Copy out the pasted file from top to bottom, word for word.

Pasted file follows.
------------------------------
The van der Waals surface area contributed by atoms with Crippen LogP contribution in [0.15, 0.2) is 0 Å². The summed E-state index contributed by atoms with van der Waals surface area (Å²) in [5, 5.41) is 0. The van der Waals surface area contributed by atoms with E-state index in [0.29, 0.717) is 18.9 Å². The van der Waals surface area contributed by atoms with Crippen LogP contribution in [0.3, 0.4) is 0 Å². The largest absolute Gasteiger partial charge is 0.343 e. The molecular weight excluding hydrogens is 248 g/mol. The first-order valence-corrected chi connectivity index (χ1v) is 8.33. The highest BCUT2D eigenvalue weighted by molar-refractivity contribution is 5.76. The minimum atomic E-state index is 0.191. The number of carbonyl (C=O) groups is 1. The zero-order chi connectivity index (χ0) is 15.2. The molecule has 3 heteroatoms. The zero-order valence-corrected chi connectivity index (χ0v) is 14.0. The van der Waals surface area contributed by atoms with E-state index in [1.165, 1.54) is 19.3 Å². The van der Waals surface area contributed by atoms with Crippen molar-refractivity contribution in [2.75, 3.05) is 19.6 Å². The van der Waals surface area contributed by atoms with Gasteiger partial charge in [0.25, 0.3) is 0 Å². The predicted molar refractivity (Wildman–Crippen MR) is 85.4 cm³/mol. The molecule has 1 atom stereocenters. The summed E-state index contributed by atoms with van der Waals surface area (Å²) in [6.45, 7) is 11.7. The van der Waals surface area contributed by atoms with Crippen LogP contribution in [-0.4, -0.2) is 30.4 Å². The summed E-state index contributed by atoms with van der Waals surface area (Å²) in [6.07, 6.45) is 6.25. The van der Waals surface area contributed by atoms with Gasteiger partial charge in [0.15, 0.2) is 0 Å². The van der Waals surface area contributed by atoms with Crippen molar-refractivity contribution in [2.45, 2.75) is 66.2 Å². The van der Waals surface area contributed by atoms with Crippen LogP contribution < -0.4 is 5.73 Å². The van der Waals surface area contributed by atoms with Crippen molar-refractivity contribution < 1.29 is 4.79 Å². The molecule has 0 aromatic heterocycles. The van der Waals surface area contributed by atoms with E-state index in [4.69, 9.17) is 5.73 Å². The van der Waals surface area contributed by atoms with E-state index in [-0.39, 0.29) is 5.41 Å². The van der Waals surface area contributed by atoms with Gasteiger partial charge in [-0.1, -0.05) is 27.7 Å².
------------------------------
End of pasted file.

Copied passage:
The van der Waals surface area contributed by atoms with Crippen LogP contribution in [0.15, 0.2) is 0 Å². The summed E-state index contributed by atoms with van der Waals surface area (Å²) in [5, 5.41) is 0. The van der Waals surface area contributed by atoms with E-state index in [0.29, 0.717) is 18.9 Å². The van der Waals surface area contributed by atoms with Crippen LogP contribution in [0.3, 0.4) is 0 Å². The largest absolute Gasteiger partial charge is 0.343 e. The molecular weight excluding hydrogens is 248 g/mol. The first-order valence-corrected chi connectivity index (χ1v) is 8.33. The highest BCUT2D eigenvalue weighted by molar-refractivity contribution is 5.76. The minimum atomic E-state index is 0.191. The number of carbonyl (C=O) groups is 1. The zero-order chi connectivity index (χ0) is 15.2. The molecule has 3 heteroatoms. The zero-order valence-corrected chi connectivity index (χ0v) is 14.0. The van der Waals surface area contributed by atoms with E-state index in [1.165, 1.54) is 19.3 Å². The van der Waals surface area contributed by atoms with Crippen molar-refractivity contribution in [2.75, 3.05) is 19.6 Å². The van der Waals surface area contributed by atoms with Gasteiger partial charge in [0.25, 0.3) is 0 Å². The predicted molar refractivity (Wildman–Crippen MR) is 85.4 cm³/mol. The molecule has 1 atom stereocenters. The summed E-state index contributed by atoms with van der Waals surface area (Å²) in [6.45, 7) is 11.7. The van der Waals surface area contributed by atoms with Crippen LogP contribution in [-0.4, -0.2) is 30.4 Å². The summed E-state index contributed by atoms with van der Waals surface area (Å²) in [6.07, 6.45) is 6.25. The van der Waals surface area contributed by atoms with Gasteiger partial charge in [0.15, 0.2) is 0 Å². The van der Waals surface area contributed by atoms with Crippen molar-refractivity contribution in [2.45, 2.75) is 66.2 Å². The van der Waals surface area contributed by atoms with Crippen LogP contribution < -0.4 is 5.73 Å². The van der Waals surface area contributed by atoms with Crippen molar-refractivity contribution < 1.29 is 4.79 Å². The molecule has 0 aromatic heterocycles. The van der Waals surface area contributed by atoms with E-state index in [4.69, 9.17) is 5.73 Å². The van der Waals surface area contributed by atoms with E-state index in [-0.39, 0.29) is 5.41 Å². The van der Waals surface area contributed by atoms with Gasteiger partial charge in [-0.1, -0.05) is 27.7 Å².